Am I doing wrong to myself, by answering honestly questionnaire about hobbies and extracurricular and social engagement activities?
STEM field, US related.

Backgrounds: I’m an international researcher (biologist) in Europe; with a PhD and one year postdoctoral experience. I want to increase my chances to get a second postdoctoral position through contacting potential PIs and expressing my willingness to apply for my own funding and to write a postdoctoral research grant applications.

Questions:

1) When I cold contact professors for postdoc positions, what is the most polite way; Should I immediately (with my cv) send a cover letter including research ideas and informing them that I want to apply for my own grant? Or just present myself and my research interests and wait for a reply. Then if it is a yes I fellow up with my ideas etc..

2) Often Professors are busy and have big research group to handle so I feel like they might not be interested in hassling for a grant with a new postdoc. Especially if they don’t know him or his PhD advisor, so they tend to not reply. (I don’t blame them though).
So is it better to contact the second most senior researcher in the team, to improve the chances to get a reply?

I am applying to a PhD program. I worked in the past with researcher A from research team T who was my bachelor thesis supervisor. Now, I am applying to a PhD progam within the research team T and also to another universities.

Researcher A would be a perfect candidate to ask for a reference letter, since my internship under his supervision went really well. However, I am wondering whether or not it would be appropriate to ask him, since I would use it to apply to other universities (he would know that of course).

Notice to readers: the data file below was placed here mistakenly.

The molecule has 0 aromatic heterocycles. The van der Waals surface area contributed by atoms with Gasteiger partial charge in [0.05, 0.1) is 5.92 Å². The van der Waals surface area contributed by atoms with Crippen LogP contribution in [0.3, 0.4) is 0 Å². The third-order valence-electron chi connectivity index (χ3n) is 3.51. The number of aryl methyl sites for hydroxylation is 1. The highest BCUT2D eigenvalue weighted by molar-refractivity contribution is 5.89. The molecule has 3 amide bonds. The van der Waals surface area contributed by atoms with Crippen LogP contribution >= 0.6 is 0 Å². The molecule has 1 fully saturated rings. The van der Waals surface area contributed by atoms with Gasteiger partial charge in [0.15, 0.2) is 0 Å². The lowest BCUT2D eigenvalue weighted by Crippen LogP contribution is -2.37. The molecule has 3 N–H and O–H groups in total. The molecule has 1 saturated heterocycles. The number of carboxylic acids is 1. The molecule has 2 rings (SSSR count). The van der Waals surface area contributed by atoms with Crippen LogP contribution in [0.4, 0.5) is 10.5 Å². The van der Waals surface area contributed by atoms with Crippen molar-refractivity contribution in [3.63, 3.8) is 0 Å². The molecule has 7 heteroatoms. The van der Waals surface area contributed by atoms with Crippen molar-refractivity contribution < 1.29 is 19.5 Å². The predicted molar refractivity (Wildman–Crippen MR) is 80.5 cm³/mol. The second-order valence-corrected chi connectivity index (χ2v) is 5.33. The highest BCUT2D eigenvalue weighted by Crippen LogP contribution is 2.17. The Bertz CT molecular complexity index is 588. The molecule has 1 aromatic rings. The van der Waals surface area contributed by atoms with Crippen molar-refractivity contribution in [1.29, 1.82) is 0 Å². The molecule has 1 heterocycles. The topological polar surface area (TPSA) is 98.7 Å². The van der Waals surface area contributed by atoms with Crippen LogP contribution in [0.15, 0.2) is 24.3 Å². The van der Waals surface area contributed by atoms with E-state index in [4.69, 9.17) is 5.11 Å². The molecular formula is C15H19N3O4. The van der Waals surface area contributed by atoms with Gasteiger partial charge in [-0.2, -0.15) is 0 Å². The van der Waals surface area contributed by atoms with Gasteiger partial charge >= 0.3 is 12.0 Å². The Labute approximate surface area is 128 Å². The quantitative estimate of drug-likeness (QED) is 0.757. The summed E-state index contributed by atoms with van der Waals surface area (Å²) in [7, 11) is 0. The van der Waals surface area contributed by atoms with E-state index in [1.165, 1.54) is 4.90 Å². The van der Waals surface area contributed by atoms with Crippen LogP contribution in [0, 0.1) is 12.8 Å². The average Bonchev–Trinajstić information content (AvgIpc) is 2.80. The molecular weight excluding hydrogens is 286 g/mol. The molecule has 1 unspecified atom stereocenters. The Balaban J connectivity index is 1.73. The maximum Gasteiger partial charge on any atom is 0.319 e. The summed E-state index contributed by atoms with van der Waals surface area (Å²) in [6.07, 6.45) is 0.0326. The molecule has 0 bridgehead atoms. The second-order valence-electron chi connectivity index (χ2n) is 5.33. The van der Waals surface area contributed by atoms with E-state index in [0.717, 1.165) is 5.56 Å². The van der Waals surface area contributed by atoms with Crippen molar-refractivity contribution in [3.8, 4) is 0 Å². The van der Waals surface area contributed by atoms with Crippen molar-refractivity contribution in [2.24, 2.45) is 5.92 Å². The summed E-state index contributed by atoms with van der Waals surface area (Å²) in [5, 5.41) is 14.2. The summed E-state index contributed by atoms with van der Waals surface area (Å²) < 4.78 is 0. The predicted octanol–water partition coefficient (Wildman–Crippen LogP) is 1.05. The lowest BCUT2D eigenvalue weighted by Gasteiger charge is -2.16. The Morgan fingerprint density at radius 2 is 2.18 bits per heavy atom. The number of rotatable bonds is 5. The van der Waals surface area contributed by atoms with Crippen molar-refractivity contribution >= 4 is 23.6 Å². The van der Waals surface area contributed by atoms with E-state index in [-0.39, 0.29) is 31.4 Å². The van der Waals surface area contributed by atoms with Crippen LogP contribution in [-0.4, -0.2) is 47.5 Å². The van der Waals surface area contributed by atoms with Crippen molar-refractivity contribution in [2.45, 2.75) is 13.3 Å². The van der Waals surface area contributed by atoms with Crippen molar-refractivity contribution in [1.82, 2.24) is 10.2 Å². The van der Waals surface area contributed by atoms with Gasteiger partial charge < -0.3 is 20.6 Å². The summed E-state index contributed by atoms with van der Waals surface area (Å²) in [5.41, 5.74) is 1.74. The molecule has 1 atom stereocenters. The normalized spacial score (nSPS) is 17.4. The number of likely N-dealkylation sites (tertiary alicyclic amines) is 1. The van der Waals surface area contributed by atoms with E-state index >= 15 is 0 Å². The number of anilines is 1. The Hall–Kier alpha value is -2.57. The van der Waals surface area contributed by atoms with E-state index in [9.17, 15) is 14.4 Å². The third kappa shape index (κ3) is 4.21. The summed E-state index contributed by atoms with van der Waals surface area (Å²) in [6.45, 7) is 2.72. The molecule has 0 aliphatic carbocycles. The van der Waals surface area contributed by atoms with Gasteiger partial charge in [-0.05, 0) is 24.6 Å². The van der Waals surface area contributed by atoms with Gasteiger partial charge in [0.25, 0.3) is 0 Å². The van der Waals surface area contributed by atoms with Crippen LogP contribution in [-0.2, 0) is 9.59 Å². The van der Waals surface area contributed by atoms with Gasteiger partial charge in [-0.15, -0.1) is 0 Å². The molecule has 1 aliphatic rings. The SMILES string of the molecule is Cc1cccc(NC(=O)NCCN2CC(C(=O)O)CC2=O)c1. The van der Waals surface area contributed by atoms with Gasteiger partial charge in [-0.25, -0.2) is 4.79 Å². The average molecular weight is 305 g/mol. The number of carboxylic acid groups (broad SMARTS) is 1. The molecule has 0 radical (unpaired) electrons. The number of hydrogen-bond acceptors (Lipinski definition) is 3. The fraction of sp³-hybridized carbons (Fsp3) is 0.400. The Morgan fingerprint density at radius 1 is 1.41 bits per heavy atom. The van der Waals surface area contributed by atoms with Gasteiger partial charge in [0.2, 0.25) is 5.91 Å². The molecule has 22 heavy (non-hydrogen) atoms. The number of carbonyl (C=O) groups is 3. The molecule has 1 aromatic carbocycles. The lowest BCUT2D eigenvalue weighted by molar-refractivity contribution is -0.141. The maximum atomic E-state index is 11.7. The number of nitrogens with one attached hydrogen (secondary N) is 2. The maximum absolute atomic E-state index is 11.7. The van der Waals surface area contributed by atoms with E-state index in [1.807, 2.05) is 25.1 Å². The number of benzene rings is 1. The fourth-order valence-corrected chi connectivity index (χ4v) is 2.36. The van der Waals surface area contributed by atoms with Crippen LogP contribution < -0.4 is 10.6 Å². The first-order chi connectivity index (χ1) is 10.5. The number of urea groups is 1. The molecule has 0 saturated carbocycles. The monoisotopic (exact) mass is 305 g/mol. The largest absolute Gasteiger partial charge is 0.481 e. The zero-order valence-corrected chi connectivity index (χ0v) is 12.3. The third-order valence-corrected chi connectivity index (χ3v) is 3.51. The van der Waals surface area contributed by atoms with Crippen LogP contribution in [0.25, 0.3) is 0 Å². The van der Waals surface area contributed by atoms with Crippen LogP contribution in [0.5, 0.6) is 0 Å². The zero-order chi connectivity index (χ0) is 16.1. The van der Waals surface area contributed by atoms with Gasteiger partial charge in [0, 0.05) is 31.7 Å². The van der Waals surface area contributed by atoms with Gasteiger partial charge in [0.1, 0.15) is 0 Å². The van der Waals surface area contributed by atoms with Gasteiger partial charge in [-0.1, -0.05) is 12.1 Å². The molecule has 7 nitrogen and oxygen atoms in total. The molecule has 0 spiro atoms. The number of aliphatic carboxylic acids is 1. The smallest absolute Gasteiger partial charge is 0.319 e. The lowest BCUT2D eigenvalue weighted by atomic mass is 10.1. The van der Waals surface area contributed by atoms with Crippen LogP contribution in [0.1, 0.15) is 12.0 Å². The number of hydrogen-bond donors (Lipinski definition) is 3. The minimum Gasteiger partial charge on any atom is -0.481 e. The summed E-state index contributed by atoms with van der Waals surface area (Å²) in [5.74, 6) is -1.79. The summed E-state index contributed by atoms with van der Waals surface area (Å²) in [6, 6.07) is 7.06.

Details:

  • I already applied at team T and am waiting for news.
  • A is not the team director but the team is quite small and A knows I applied there.
  • A is not the one who would supervise the PhD I applied to.

I am afraid that asking him for a reference letter could make him think that I am not that much interested in that lab L and that this could have a negative impact on my application at this lab.

I am starting my MSc. this September (UK), and am strongly planning ahead and setting myself goals. Simply, when would be the appropriate time to submit my applications?

My MSc is 12 months long and will go from Sept 2018 to Sept 2019. I was thinking of applying 6-8 months into my MSc.

What do you think? When is the most logical time to submit my applications?

I am currently looking for a PhD in computer science for the fall in France, Germany and Switzerland. Although I still find some offers, I think applying in June is quite late.

What are the common periods to apply for a PhD in those countries and in which month do people usually start their PhD? Is it common to start it at the beginning of the summer semester?

I am master of engineering science graduate from Malaysia and here, the M.Sc. doesn’t have any course work so it is pretty much like a 2 years Ph.D. thus I don’t have any transcript or what-so-ever, only my publications, thesis and graduation letter. I want to know if it is acceptable to apply in Canadian universities without having any masters degree transcript or grading. Unfortunately the university graduate office is not willing to answer my question unless I pay the application fee and wait for 12 weeks.